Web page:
TV: No, you’re lucky if you find that along the way, but I think that projects have an emotional wave. Projects start off being exciting with making up concepts and stuff and then, “Oh my God”, none of these concepts are any good and the client picked the wrong one. But you have to be practical so you start making stuff and you’re like “oh, this is coming out good” and finally you present and you get the post-project let down. With industrial design, it’s weird, you’ll get a sample 5 months later and you’re like “wow this came out pretty good” and finally going in and seeing it in the store and you’re like “wow my thing is in the store!”
BM: In your talk you brought up your fathers career in industrial design. Are there any specific stories or instances that affected your development and career in industrial design?
TV: Well, there’s a lot of them I think. For me what was interesting about my dad was that on the one hand he was very decisive and regimented in his lifestyle, going to work at 8:30 and coming home at 5:30. But at the same time, his design thinking and stuff didn’t stop at work at all. Everything about our family was designish. Not necessarily like living with Philippe Stark, but more of a “Hey, you can make this better,” “Paint the room for the party, ” “You can arrange this lighting to be nicer” or “Hey, look at that cool thing”
BM: In your talk you spoke about wealth versus design, discerning which is the driver of the economy. Do you think that some of the design-for-its-own-sake can overlook some of the more pressing human problems out in the world that economic progress aims at?
TV: I think the making spinach into candy example is a good metaphor. Basically, designers should be trying to make stuff that’s good for us into stuff we want. As long as you’re doing that, you’re doing things for the betterment of humanity and your problem will be solved. And I was more referring to the whole Bruce Nussbaum in Business Week thing about making design important to business and showing how design helped businesses make more profit. Really it should be the other way around, business should be trying to help design
BM: Is that a fine line you’ve had to walk throughout your career?
TV: The point is that design helps people sell stuff and make things more appealing so business can make more money from it. But that’s not the reason to do design. The reason that business is around is not just to make money – it is to help make peoples’ lives better. For instance, there’s a company in Yellow Springs, Ohio (where I’m from) that’s in the business of not just making sensors but supporting all the people who work for them. So they’re a community of people who make these things so they can all work. They don’t go “Oh man we could make more money if we made these in China” because that’s not the reason they’re in business.
The problem with corporations is that they exist on their own without being human. And they don’t really care if they destroy the environment. They live in a different world, so we humans have to take charge of the corporations to make them act right.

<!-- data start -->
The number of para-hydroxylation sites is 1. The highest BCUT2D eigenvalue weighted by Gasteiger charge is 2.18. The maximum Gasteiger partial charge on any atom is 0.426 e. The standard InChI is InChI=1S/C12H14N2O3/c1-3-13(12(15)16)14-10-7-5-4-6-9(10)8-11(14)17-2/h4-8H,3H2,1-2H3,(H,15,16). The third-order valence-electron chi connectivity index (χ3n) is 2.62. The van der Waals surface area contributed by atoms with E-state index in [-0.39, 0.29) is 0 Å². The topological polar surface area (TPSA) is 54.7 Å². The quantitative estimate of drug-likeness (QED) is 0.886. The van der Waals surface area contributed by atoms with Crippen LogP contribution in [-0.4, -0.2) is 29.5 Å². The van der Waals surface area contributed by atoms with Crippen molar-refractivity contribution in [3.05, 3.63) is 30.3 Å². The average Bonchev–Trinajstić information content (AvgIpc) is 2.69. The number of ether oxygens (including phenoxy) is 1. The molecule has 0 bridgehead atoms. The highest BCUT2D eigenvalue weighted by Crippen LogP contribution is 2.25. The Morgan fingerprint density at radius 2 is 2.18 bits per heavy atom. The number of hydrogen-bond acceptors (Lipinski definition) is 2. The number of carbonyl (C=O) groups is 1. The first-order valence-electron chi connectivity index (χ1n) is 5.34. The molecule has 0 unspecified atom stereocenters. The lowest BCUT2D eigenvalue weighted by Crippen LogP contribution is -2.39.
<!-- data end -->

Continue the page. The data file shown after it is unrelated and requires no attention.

BM: Do you think the economic situation might start affecting some of the deliverables we produce as far as fewer tangible products and more experiences? Has Industrial Design peaked in cultural relevance?
TV: Yeah, I think experience design and service design is leading in that direction, but I also think that the objects will be designed in that context instead of on their own. I was thinking about the hotel room this morning and how it was all designed to work together, the wall paper, the light, wall fixtures but then there’s this telephone that has nothing to do with the décor or anything, it was just stuck in there. It reminded me of historical homes built centuries ago where you say “Oh my God, look at that stove they put in this house, it doesn’t fit at all.” I think we’re going to look back on our time and say “look at those weird pieces of technology that are just sticking out like sore thumbs.
BM: My editor was actually hoping I could get you to trash talk some stuff going on in the industry. Can you relate any client horror stories or projects that put you through hell?
TV: I think the project we’re working on in Las Vegas is totally crazy for a number of reasons. Las Vegas is crazy, the economics of how things work are never as straightforward as I think they are. Because hotels in Las Vegas make most of their money on slot machines, you can’t change them at all or they’re going to lose money. Everything else is very flexible, but the slot machines are there to stay.
BM: Having heard Cooper Woodrings’ talk, and having had the positions that you’ve had, which of his seven deadly sins of design management do you think you’re occasionally guilty of?
TV: Oh my God, do you have the list? Stubborn, of all of them, stubborn was the biggest one. I think it has something to do with being unable to articulate what it is I want, so people think I’m just being stubborn. I think people also think I’m indecisive at times, but I have an excuse: design is a collaborative process and sometimes you have to say, okay that direction didn’t work and some people would think that’s indecisive. If you’re going to be experimental and successful, you have to expect a bunch of mistakes. I think one of the best things I do is to take any kind of project and figure out what’s good about it and turn it into an exciting project.